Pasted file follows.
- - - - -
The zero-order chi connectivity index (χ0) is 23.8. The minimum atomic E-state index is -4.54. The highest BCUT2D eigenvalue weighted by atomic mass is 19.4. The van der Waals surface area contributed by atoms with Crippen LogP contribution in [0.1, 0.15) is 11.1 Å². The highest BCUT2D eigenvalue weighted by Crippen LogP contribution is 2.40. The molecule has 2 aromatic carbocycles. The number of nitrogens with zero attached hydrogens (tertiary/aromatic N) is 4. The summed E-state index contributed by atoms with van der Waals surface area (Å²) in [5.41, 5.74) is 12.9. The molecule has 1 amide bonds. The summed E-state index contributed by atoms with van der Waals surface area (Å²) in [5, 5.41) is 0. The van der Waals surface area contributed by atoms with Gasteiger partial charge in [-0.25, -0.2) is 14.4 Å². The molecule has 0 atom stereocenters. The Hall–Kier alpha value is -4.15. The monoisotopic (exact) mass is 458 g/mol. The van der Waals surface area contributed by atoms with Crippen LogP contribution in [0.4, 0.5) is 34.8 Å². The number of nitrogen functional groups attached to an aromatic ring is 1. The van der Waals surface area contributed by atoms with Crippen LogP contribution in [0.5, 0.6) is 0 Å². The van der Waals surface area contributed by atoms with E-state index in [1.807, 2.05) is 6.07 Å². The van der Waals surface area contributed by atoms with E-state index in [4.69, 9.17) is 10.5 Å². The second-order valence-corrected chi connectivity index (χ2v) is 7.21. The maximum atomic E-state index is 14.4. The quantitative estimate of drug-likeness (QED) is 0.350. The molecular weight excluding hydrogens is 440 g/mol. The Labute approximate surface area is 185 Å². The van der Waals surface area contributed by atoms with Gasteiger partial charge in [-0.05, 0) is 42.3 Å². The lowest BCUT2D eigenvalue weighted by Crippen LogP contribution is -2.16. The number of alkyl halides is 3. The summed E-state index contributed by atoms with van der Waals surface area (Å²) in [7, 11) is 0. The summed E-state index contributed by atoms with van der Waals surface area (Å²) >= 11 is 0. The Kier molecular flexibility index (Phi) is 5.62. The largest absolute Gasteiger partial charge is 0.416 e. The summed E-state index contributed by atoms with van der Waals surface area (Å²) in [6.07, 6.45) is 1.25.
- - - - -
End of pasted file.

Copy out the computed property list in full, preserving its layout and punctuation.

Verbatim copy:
The zero-order chi connectivity index (χ0) is 23.8. The minimum atomic E-state index is -4.54. The highest BCUT2D eigenvalue weighted by atomic mass is 19.4. The van der Waals surface area contributed by atoms with Crippen LogP contribution in [0.1, 0.15) is 11.1 Å². The highest BCUT2D eigenvalue weighted by Crippen LogP contribution is 2.40. The molecule has 2 aromatic carbocycles. The number of nitrogens with zero attached hydrogens (tertiary/aromatic N) is 4. The summed E-state index contributed by atoms with van der Waals surface area (Å²) in [5.41, 5.74) is 12.9. The molecule has 1 amide bonds. The summed E-state index contributed by atoms with van der Waals surface area (Å²) in [5, 5.41) is 0. The van der Waals surface area contributed by atoms with Gasteiger partial charge in [-0.25, -0.2) is 14.4 Å². The molecule has 0 atom stereocenters. The Hall–Kier alpha value is -4.15. The monoisotopic (exact) mass is 458 g/mol. The van der Waals surface area contributed by atoms with Crippen LogP contribution in [0.4, 0.5) is 34.8 Å². The number of nitrogen functional groups attached to an aromatic ring is 1. The van der Waals surface area contributed by atoms with Crippen LogP contribution in [0.5, 0.6) is 0 Å². The van der Waals surface area contributed by atoms with E-state index in [1.807, 2.05) is 6.07 Å². The van der Waals surface area contributed by atoms with E-state index in [4.69, 9.17) is 10.5 Å². The second-order valence-corrected chi connectivity index (χ2v) is 7.21. The maximum atomic E-state index is 14.4. The quantitative estimate of drug-likeness (QED) is 0.350. The molecular weight excluding hydrogens is 440 g/mol. The Labute approximate surface area is 185 Å². The van der Waals surface area contributed by atoms with Gasteiger partial charge in [-0.05, 0) is 42.3 Å². The lowest BCUT2D eigenvalue weighted by Crippen LogP contribution is -2.16. The number of alkyl halides is 3. The summed E-state index contributed by atoms with van der Waals surface area (Å²) in [7, 11) is 0. The summed E-state index contributed by atoms with van der Waals surface area (Å²) >= 11 is 0. The Kier molecular flexibility index (Phi) is 5.62. The largest absolute Gasteiger partial charge is 0.416 e. The summed E-state index contributed by atoms with van der Waals surface area (Å²) in [6.07, 6.45) is 1.25.